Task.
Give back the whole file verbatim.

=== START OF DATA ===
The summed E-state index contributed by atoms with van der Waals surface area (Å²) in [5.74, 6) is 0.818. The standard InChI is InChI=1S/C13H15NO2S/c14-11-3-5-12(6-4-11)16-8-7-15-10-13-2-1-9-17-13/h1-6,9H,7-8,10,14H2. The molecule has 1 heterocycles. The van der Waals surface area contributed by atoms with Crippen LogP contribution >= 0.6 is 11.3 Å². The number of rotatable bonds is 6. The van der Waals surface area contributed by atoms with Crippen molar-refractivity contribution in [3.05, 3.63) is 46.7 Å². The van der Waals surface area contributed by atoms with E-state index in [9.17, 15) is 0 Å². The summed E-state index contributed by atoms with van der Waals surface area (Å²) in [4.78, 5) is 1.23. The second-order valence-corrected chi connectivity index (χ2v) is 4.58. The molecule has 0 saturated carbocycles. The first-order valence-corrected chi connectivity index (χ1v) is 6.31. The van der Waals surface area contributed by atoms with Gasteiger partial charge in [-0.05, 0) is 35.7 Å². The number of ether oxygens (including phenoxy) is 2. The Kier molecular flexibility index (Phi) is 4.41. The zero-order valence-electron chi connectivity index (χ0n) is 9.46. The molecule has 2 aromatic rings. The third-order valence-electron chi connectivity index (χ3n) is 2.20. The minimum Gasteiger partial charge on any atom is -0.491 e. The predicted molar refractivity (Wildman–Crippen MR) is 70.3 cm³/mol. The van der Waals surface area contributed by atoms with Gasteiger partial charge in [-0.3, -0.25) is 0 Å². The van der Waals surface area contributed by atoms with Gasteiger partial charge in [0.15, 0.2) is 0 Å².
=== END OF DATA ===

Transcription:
The summed E-state index contributed by atoms with van der Waals surface area (Å²) in [5.74, 6) is 0.818. The standard InChI is InChI=1S/C13H15NO2S/c14-11-3-5-12(6-4-11)16-8-7-15-10-13-2-1-9-17-13/h1-6,9H,7-8,10,14H2. The molecule has 1 heterocycles. The van der Waals surface area contributed by atoms with Crippen LogP contribution >= 0.6 is 11.3 Å². The number of rotatable bonds is 6. The van der Waals surface area contributed by atoms with Crippen molar-refractivity contribution in [3.05, 3.63) is 46.7 Å². The van der Waals surface area contributed by atoms with E-state index in [9.17, 15) is 0 Å². The summed E-state index contributed by atoms with van der Waals surface area (Å²) in [4.78, 5) is 1.23. The second-order valence-corrected chi connectivity index (χ2v) is 4.58. The molecule has 0 saturated carbocycles. The first-order valence-corrected chi connectivity index (χ1v) is 6.31. The van der Waals surface area contributed by atoms with Gasteiger partial charge in [-0.05, 0) is 35.7 Å². The number of ether oxygens (including phenoxy) is 2. The Kier molecular flexibility index (Phi) is 4.41. The zero-order valence-electron chi connectivity index (χ0n) is 9.46. The molecule has 2 aromatic rings. The third-order valence-electron chi connectivity index (χ3n) is 2.20. The minimum Gasteiger partial charge on any atom is -0.491 e. The predicted molar refractivity (Wildman–Crippen MR) is 70.3 cm³/mol. The van der Waals surface area contributed by atoms with Gasteiger partial charge in [-0.3, -0.25) is 0 Å². The van der Waals surface area contributed by atoms with Gasteiger partial charge in [0.15, 0.2) is 0 Å².